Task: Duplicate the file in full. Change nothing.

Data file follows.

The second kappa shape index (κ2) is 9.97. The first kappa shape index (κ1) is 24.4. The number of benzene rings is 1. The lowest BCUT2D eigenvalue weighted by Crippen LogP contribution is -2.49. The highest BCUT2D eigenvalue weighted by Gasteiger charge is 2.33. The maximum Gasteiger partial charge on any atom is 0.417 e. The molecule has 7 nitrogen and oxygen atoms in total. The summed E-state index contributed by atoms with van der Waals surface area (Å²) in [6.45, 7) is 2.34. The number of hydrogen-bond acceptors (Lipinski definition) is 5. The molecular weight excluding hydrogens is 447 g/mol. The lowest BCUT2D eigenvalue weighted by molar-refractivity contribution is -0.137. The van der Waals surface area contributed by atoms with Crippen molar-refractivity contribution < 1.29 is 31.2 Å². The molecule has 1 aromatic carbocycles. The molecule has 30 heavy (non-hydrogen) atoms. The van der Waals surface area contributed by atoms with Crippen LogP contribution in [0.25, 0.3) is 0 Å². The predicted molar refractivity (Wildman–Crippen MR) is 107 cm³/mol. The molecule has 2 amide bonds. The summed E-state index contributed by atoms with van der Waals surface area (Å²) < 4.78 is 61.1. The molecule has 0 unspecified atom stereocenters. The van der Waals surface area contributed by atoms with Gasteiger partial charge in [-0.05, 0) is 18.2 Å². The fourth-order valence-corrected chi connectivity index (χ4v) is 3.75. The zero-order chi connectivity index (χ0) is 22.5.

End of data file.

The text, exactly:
The second kappa shape index (κ2) is 9.97. The first kappa shape index (κ1) is 24.4. The number of benzene rings is 1. The lowest BCUT2D eigenvalue weighted by Crippen LogP contribution is -2.49. The highest BCUT2D eigenvalue weighted by Gasteiger charge is 2.33. The maximum Gasteiger partial charge on any atom is 0.417 e. The molecule has 7 nitrogen and oxygen atoms in total. The summed E-state index contributed by atoms with van der Waals surface area (Å²) in [6.45, 7) is 2.34. The number of hydrogen-bond acceptors (Lipinski definition) is 5. The molecular weight excluding hydrogens is 447 g/mol. The lowest BCUT2D eigenvalue weighted by molar-refractivity contribution is -0.137. The van der Waals surface area contributed by atoms with Crippen molar-refractivity contribution < 1.29 is 31.2 Å². The molecule has 1 aromatic carbocycles. The molecule has 30 heavy (non-hydrogen) atoms. The van der Waals surface area contributed by atoms with Crippen LogP contribution in [0.25, 0.3) is 0 Å². The predicted molar refractivity (Wildman–Crippen MR) is 107 cm³/mol. The molecule has 2 amide bonds. The summed E-state index contributed by atoms with van der Waals surface area (Å²) < 4.78 is 61.1. The molecule has 0 unspecified atom stereocenters. The van der Waals surface area contributed by atoms with Gasteiger partial charge in [-0.05, 0) is 18.2 Å². The fourth-order valence-corrected chi connectivity index (χ4v) is 3.75. The zero-order chi connectivity index (χ0) is 22.5.